Screening and primary care

Primary health care providers are important partners in the promotion and delivery of cancer screening programs.

Participation in cancer screening programs is a significant factor in reducing cancer-related illness and mortality. Research shows that a primary health care provider recommending or endorsing cancer screening programs increases participation in cervical, breast and bowel screening.1,2

Providers also play a key role in supporting people to seek and participate in cancer screening programs through provision of education and accessible resources.



Helpful resources

Explore screening and primary care resources

Cancer screening involves simple tests that look for early signs of cancer, or the conditions that cause cancer. Screening tests can find cancer before you can see or feel any changes to your body. When you find cancer early, it is easier to treat successfully.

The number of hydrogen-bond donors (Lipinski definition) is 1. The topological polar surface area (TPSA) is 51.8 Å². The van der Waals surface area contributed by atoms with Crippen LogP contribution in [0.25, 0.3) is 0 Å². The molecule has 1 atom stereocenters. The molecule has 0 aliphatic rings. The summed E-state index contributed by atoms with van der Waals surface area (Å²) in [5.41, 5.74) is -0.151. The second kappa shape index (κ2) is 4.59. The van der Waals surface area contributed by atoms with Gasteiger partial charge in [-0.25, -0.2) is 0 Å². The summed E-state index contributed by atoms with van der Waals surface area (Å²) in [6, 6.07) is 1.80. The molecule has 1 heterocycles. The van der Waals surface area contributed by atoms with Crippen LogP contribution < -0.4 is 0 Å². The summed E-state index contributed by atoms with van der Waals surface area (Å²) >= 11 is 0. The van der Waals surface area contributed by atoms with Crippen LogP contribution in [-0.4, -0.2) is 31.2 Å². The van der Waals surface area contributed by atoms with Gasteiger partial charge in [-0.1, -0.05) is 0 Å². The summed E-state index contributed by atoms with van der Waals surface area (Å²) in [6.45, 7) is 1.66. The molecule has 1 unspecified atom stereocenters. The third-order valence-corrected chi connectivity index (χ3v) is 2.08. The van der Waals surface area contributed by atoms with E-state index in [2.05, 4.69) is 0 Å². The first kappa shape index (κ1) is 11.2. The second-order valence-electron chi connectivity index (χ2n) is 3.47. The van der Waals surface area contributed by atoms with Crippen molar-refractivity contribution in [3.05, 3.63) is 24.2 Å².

The Primary Care Cancer Control Quality Improvement Toolkit provides general practices with a clear and easy-to-follow roadmap for improving cancer screening rates. This toolkit will guide your practice through the steps required to:

  • establish accurate cancer screening participation rates
  • identify patients who are overdue for screening
  • establish an effective cancer screening reminder system
  • deliver patient-centred care to those at increased risk of non-participation in screening.

1. Emery JD, Shaw K, Williams B, et al. The role of primary care in early detection and follow-up of cancer. Nat Rev Clin Oncol. 2014;11(1):38-48. doi:10.1038/nrclinonc.2013.212 

2. Cancer Institute NSW. NSW Primary Care Strategy for the bowel, breast and cervical screening programs. NSW:Cancer Institute NSW, 2016. Available at: